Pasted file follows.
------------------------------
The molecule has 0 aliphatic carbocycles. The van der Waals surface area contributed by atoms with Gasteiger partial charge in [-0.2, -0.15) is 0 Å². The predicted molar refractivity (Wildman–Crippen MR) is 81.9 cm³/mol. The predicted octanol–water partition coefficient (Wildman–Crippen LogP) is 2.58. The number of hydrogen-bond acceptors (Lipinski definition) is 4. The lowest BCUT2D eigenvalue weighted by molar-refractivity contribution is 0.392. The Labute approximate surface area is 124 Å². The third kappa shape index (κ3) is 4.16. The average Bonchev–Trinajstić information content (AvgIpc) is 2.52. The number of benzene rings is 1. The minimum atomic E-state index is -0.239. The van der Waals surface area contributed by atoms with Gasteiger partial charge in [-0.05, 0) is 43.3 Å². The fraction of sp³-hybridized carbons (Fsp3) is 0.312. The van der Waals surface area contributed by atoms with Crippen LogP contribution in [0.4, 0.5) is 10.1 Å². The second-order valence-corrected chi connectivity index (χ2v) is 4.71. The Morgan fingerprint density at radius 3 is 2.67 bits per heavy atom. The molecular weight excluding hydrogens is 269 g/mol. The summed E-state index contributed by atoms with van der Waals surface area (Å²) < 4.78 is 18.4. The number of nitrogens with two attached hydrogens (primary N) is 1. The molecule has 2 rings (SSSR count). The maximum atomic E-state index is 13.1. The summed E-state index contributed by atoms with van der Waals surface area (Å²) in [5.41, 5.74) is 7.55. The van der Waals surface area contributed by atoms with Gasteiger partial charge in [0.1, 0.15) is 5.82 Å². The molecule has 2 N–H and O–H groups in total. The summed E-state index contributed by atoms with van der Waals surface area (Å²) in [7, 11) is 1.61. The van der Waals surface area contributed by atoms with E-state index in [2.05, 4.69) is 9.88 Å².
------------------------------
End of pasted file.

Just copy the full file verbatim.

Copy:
The molecule has 0 aliphatic carbocycles. The van der Waals surface area contributed by atoms with Gasteiger partial charge in [-0.2, -0.15) is 0 Å². The predicted molar refractivity (Wildman–Crippen MR) is 81.9 cm³/mol. The predicted octanol–water partition coefficient (Wildman–Crippen LogP) is 2.58. The number of hydrogen-bond acceptors (Lipinski definition) is 4. The lowest BCUT2D eigenvalue weighted by molar-refractivity contribution is 0.392. The Labute approximate surface area is 124 Å². The third kappa shape index (κ3) is 4.16. The average Bonchev–Trinajstić information content (AvgIpc) is 2.52. The number of benzene rings is 1. The minimum atomic E-state index is -0.239. The van der Waals surface area contributed by atoms with Gasteiger partial charge in [-0.05, 0) is 43.3 Å². The fraction of sp³-hybridized carbons (Fsp3) is 0.312. The van der Waals surface area contributed by atoms with Crippen LogP contribution in [0.4, 0.5) is 10.1 Å². The second-order valence-corrected chi connectivity index (χ2v) is 4.71. The Morgan fingerprint density at radius 3 is 2.67 bits per heavy atom. The molecular weight excluding hydrogens is 269 g/mol. The summed E-state index contributed by atoms with van der Waals surface area (Å²) < 4.78 is 18.4. The number of nitrogens with two attached hydrogens (primary N) is 1. The molecule has 2 rings (SSSR count). The maximum atomic E-state index is 13.1. The summed E-state index contributed by atoms with van der Waals surface area (Å²) in [5.41, 5.74) is 7.55. The van der Waals surface area contributed by atoms with Gasteiger partial charge in [0.1, 0.15) is 5.82 Å². The molecule has 2 N–H and O–H groups in total. The summed E-state index contributed by atoms with van der Waals surface area (Å²) in [7, 11) is 1.61. The van der Waals surface area contributed by atoms with E-state index in [2.05, 4.69) is 9.88 Å².